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Huawei Could Seek An Indian Startup’s Help to Fight Off Google Ban

The Chinese mobile giant is looking for alternatives as Google’s app store cannot run on its devices.

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Tech News
2 min read
Huawei Could Seek An Indian Startup’s Help to Fight Off Google Ban
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Ever since the trade war better the US and China has been making news, one of the biggest victims has been Huawei. The company has been banned from working with US-based tech giants like Google and Facebook among others.

Which is why, it has been forced into working on its own suite of apps that will replace Google’s Gmail, YouTube and Play Store as well.

Now we are hearing reports about Huawei looking to partner with an India-based startup called Indus OS, which has access to over 400,000 apps available through its app store that caters to localised products also. This has been mentioned via sources in this ET Telecom report this week.

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So while Huawei continues to work with developers to make apps that will appeal to regular Android users, Indus OS will help them localise apps, which is an essential ingredient for success in the Indian mobile segment.

A few months back Huawei spoke to The Quint about its preparations for Android without support from Google, which will be offered through Huawei Mobile Services (HMS). Also, they shared the prospect of working with local startups, one of which could be Indus OS.

“We can work with developers to make local products, that we believe, could become an alternative to Facebook-centric products.”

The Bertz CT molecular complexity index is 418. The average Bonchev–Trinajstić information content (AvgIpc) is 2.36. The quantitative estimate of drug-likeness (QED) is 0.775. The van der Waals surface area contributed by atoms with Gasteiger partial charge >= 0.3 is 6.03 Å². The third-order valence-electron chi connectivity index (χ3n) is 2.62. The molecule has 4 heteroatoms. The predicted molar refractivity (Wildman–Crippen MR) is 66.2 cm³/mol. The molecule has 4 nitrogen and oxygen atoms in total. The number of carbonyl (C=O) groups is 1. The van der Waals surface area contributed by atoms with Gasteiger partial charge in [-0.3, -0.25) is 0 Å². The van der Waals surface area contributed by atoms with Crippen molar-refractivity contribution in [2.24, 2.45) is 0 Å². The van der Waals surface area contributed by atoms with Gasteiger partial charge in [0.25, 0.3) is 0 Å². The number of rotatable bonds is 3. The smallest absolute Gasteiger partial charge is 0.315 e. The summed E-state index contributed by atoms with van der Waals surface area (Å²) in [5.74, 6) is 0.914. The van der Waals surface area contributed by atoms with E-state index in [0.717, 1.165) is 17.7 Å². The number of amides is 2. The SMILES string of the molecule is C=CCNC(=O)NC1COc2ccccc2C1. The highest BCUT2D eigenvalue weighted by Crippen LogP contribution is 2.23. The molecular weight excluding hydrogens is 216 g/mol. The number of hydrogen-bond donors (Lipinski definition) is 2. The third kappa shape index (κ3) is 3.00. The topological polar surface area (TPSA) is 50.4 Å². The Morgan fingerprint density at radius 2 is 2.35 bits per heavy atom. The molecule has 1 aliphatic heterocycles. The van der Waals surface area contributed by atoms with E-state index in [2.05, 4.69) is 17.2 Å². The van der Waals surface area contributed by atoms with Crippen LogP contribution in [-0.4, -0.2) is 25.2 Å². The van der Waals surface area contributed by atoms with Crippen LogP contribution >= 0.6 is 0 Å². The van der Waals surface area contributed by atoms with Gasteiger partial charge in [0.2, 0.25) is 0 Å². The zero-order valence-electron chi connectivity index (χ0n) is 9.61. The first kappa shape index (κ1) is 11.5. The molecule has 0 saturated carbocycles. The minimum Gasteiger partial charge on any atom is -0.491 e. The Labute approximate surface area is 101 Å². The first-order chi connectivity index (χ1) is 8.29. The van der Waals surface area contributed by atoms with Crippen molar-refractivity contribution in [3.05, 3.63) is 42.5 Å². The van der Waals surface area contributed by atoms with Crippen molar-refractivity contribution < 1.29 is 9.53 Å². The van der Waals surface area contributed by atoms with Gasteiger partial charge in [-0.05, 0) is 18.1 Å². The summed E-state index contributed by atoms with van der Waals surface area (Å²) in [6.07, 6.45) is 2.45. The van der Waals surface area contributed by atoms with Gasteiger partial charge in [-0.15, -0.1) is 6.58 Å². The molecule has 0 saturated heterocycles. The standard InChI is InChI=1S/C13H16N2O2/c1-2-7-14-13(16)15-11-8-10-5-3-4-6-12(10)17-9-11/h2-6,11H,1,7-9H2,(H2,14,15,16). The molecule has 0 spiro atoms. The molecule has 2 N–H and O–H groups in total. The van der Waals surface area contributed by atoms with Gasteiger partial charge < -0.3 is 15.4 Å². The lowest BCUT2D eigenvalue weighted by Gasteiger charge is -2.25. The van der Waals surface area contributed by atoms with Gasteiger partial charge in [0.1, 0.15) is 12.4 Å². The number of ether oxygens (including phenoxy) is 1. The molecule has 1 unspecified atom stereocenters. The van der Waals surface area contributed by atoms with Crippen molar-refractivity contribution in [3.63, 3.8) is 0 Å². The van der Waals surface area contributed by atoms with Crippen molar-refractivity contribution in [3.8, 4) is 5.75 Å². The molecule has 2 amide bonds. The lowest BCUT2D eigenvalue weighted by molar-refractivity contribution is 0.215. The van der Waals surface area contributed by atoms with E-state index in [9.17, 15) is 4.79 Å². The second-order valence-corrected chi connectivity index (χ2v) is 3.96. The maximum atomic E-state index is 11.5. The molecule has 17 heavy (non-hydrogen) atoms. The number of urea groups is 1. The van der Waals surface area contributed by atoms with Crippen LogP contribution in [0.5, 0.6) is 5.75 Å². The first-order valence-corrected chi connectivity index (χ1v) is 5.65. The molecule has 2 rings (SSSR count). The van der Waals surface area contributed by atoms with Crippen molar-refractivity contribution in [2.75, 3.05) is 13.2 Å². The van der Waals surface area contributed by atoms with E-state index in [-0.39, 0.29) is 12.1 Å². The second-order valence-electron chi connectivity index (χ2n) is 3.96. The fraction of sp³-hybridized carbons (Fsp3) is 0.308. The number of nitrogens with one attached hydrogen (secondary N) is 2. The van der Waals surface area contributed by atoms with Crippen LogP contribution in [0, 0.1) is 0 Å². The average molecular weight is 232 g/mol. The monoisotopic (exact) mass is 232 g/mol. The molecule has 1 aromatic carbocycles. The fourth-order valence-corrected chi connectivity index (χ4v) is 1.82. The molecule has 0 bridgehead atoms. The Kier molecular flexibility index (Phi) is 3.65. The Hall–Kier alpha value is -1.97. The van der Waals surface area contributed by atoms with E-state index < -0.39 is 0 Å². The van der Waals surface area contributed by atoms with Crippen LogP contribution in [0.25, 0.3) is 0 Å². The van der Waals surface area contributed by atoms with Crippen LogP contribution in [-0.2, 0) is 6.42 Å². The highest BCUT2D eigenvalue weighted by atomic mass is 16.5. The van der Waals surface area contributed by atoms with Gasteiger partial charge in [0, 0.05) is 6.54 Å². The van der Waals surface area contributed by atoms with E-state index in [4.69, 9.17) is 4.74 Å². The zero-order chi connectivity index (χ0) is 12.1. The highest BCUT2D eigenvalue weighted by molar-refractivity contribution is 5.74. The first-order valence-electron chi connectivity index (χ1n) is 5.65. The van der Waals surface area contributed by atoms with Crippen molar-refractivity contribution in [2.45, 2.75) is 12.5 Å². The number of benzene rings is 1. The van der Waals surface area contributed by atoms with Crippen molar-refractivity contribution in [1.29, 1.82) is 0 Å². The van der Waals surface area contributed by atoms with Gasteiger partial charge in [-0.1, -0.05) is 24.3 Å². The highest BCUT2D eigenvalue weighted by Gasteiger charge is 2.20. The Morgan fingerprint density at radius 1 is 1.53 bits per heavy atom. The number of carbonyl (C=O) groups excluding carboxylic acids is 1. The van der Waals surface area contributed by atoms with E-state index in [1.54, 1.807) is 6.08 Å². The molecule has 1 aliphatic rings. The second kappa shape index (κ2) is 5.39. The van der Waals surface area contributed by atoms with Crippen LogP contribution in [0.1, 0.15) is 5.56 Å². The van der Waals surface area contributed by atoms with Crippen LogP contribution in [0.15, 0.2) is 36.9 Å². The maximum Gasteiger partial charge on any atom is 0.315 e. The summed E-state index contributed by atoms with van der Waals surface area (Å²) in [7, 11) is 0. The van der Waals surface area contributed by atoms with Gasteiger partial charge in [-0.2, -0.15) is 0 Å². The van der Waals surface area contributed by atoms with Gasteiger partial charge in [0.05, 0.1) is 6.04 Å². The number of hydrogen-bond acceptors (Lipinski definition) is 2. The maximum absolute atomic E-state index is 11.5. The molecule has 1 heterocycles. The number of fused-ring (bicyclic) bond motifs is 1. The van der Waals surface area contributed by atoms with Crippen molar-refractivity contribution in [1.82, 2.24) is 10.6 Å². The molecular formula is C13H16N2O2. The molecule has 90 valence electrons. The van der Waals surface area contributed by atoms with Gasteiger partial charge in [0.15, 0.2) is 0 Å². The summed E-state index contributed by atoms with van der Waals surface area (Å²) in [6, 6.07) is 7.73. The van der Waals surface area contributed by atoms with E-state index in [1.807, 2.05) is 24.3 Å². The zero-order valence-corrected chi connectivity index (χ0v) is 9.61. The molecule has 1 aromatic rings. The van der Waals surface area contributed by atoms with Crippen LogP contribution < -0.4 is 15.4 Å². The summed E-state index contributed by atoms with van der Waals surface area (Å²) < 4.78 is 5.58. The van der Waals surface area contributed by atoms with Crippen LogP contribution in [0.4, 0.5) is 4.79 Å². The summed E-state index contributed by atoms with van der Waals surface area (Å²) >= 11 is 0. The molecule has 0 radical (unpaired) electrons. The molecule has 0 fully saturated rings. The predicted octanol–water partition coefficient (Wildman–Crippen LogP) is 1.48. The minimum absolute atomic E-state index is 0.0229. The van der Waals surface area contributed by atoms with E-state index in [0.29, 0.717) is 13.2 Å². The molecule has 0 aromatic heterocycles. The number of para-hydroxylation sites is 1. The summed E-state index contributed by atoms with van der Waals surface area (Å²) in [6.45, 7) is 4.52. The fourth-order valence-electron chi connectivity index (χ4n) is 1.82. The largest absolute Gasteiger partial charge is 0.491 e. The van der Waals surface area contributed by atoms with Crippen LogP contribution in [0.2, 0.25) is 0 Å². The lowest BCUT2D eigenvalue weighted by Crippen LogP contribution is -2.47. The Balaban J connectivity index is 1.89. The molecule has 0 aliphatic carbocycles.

Charles Peng, CEO, Consumer Business Group, Honor and Huawei India

To make things easier for the developers, the company has also made sure apps on HMS are as identical (in technical terms) to Google’s version of apps as possible. So, if you’ve already got apps running on Android, Charles says, “some Google Mobile Services kits will take only a few minutes to work on HMS app standards.”

Indus OS offers its apps in over 12 languages and going by what Charles shared with The Quint a few months back, this Indian startup does fit the criteria for Huawei, which is looking at a mobile ecosystem that doesn’t include Google in any way.

So, if the partnership comes through, Huawei will look to make the best of resources available through Indus OS and offer products for mobile devices, which may or may not appeal to users.

(At The Quint, we are answerable only to our audience. Play an active role in shaping our journalism by becoming a member. Because the truth is worth it.)

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